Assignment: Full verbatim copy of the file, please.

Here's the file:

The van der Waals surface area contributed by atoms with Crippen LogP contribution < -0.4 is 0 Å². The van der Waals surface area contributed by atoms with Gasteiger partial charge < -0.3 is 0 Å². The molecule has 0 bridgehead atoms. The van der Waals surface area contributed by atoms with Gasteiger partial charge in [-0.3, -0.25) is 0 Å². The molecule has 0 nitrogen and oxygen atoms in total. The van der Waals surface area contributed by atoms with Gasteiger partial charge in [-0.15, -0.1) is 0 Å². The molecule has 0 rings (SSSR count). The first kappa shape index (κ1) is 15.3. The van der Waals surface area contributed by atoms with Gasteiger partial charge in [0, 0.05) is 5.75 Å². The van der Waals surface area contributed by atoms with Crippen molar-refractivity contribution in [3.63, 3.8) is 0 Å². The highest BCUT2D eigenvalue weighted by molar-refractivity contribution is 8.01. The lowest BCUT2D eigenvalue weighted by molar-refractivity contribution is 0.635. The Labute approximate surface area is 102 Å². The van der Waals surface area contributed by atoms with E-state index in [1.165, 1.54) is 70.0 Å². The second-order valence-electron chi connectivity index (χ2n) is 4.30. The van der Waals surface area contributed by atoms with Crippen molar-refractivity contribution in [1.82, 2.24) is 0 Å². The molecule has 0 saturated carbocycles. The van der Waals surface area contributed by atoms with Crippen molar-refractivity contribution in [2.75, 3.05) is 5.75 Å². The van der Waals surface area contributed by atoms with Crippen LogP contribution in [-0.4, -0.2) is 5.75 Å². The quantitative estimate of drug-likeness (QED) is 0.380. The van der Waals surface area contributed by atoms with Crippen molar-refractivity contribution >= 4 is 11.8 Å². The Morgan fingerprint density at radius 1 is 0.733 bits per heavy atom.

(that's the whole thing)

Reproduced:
The van der Waals surface area contributed by atoms with Crippen LogP contribution < -0.4 is 0 Å². The van der Waals surface area contributed by atoms with Gasteiger partial charge < -0.3 is 0 Å². The molecule has 0 bridgehead atoms. The van der Waals surface area contributed by atoms with Gasteiger partial charge in [-0.3, -0.25) is 0 Å². The molecule has 0 nitrogen and oxygen atoms in total. The van der Waals surface area contributed by atoms with Gasteiger partial charge in [-0.15, -0.1) is 0 Å². The molecule has 0 rings (SSSR count). The first kappa shape index (κ1) is 15.3. The van der Waals surface area contributed by atoms with Gasteiger partial charge in [0, 0.05) is 5.75 Å². The van der Waals surface area contributed by atoms with Crippen molar-refractivity contribution in [3.63, 3.8) is 0 Å². The highest BCUT2D eigenvalue weighted by molar-refractivity contribution is 8.01. The lowest BCUT2D eigenvalue weighted by molar-refractivity contribution is 0.635. The Labute approximate surface area is 102 Å². The van der Waals surface area contributed by atoms with E-state index in [1.165, 1.54) is 70.0 Å². The second-order valence-electron chi connectivity index (χ2n) is 4.30. The van der Waals surface area contributed by atoms with Crippen molar-refractivity contribution in [1.82, 2.24) is 0 Å². The molecule has 0 saturated carbocycles. The van der Waals surface area contributed by atoms with Crippen molar-refractivity contribution in [2.75, 3.05) is 5.75 Å². The van der Waals surface area contributed by atoms with Crippen LogP contribution in [-0.4, -0.2) is 5.75 Å². The quantitative estimate of drug-likeness (QED) is 0.380. The van der Waals surface area contributed by atoms with Crippen molar-refractivity contribution >= 4 is 11.8 Å². The Morgan fingerprint density at radius 1 is 0.733 bits per heavy atom.